Philly kindergarten teacher: Florida’s ‘don’t say gay’ legislation has me terrified | Opinion
What happens in Florida or Texas has major impacts on what happens in my classroom in Philadelphia.
I am married to a man who grew up Black and gay in Florida. He has told me horror stories about what it was like. I know that in this experience, he is not alone. As a teacher, I’ve seen countless kids who have to endure a constant debate over who they are as people.
On Tuesday, the Florida Senate voted to pass the controversial Parental Rights in Education bill, dubbed the “Don’t Say Gay” bill by opponents. The measure states that any kindergarten to third-grade teacher in Florida will be criminally liable for mentioning sexuality or gender that is not cisgender or heterosexual. The bill is supported by Florida Gov. Ron DeSantis. It’s likely he will sign the bill into law and the terms will go into effect in July.
Proponents of this bill say it is meant to give parents consent over what their young children are exposed to in schools. They believe that children ages 5 to 9 are incapable of understanding the concept of being LGBTQ+ and that such discussions are “inappropriate” for kids in that age range.
As an early child educator and as a gay man, I know this is ludicrous.
I knew I was gay at 4 years old, even if I did not yet fully understand or have a name for what I was feeling at the time. Additionally, there are now, and there always have been, kids raised in LGBTQ+ households. Are those kids not allowed to see themselves in their education? Are those kids not allowed to feel safe and free to ask questions and discuss internal feelings with a trusted teacher?
With legislation like the “Don’t Say Gay” bill, the answer appears to be a resounding “no.” This frightens and angers me.
I am also exhausted. I teach kindergarten in Philly. Last week, I read my students a book called Summer Sun’ Risin’. In it, a little boy is shown with his parents: his mother and his father, a man and a woman. I have not had to solicit a single word of permission from anybody, not even my students’ parents, to read that book aloud. Anything regarding sexuality, gender, love, and marriage — even childhood crushes — is just fine as long as it is heteronormative. But if I worked in Florida under this new legislation and that book had any mention of two dads or two moms, I would have to send out permission slips and maybe get approval from my principal to read it to my students. This kind of homo-antagonistic policy is just plain wrong.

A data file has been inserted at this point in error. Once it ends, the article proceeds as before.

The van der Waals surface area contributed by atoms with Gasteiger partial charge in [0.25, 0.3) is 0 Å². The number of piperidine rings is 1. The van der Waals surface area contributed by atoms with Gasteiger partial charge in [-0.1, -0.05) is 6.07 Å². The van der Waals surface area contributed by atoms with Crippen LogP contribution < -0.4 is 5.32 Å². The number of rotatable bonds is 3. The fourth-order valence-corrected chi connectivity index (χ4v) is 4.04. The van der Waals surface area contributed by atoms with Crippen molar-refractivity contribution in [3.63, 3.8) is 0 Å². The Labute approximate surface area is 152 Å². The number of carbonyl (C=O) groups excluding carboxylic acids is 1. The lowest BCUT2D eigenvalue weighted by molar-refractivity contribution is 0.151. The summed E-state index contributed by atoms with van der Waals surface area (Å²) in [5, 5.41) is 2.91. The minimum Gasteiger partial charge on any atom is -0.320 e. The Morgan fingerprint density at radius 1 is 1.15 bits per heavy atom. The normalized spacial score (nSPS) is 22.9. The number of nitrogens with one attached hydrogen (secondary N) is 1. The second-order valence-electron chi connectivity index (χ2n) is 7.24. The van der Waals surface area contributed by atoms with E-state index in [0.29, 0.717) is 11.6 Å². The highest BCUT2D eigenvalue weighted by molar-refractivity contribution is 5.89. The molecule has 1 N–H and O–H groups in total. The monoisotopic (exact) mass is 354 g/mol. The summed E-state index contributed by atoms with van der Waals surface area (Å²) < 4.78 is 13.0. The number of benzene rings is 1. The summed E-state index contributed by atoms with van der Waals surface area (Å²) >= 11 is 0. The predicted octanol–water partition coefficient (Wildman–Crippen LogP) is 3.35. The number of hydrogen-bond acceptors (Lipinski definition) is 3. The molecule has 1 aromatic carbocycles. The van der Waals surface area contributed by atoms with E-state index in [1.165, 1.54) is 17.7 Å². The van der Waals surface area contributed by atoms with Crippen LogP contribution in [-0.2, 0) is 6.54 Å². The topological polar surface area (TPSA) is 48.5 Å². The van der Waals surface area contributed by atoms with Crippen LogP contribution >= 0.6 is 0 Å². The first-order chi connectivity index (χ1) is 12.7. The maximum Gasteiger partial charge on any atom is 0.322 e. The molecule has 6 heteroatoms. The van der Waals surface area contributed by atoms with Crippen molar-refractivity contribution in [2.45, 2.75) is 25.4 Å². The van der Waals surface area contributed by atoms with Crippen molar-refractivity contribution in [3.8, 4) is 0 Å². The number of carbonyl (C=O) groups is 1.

What is scariest to me is that this could happen anywhere in the nation. What happens in Florida or Texas has major impacts on what happens in my classroom in Philadelphia. Just look at what we’ve seen over the last year as the debate over so-called critical race theory has become a flash point at school board meetings and in state legislatures. In the last year, Pennsylvania has seen an uptick in book banning and the removal of Pride flags.
These measures are attacks on the most vulnerable of our students. Kids, especially Black and LGBTQ+ kids, will be unrepresented and ignored, suffering because of adults who have nothing to prove other than how loud their bigotry is.
Students deserve any adult who is willing and able to help them experience the world on their own. My husband teaches high school music and constantly tells me how being one of two gay teachers at his school — and the only Black and gay male teacher — has given some students a model of what it looks like to be LGBTQ+ as they explore their own identities. This should be the norm across all grade levels. A student shouldn’t have to wait until high school to find role models. They deserve to see their life experiences reflected in their education from the very beginning.
“Kids, especially Black and LGBTQ+ kids, will be unrepresented and ignored because of adults who have nothing to prove other than how loud their bigotry is.”
As exhausting as this fight for equality is, I am comforted by those who continue to speak out against the loud and irrational voices of hate. The Florida students who have staged walkouts across the state give me a glimmer of hope for a future better than this — one where egalitarian, white, hetero-, and cis-normative leaders like DeSantis and Gov. Greg Abbott in Texas will be relics of the past. I believe there will be a time when laws like “Don’t Say Gay” do not even enter public discourse.
The work continues until the day when LGBTQ+ identities are seen as worthy of discussion in our schools and everywhere else, so that people like my husband and I don’t grow up with horror stories about school.
Eric T. Turner Jr. is a Temple University alum, a writer, and an urban elementary educator living in South Philadelphia.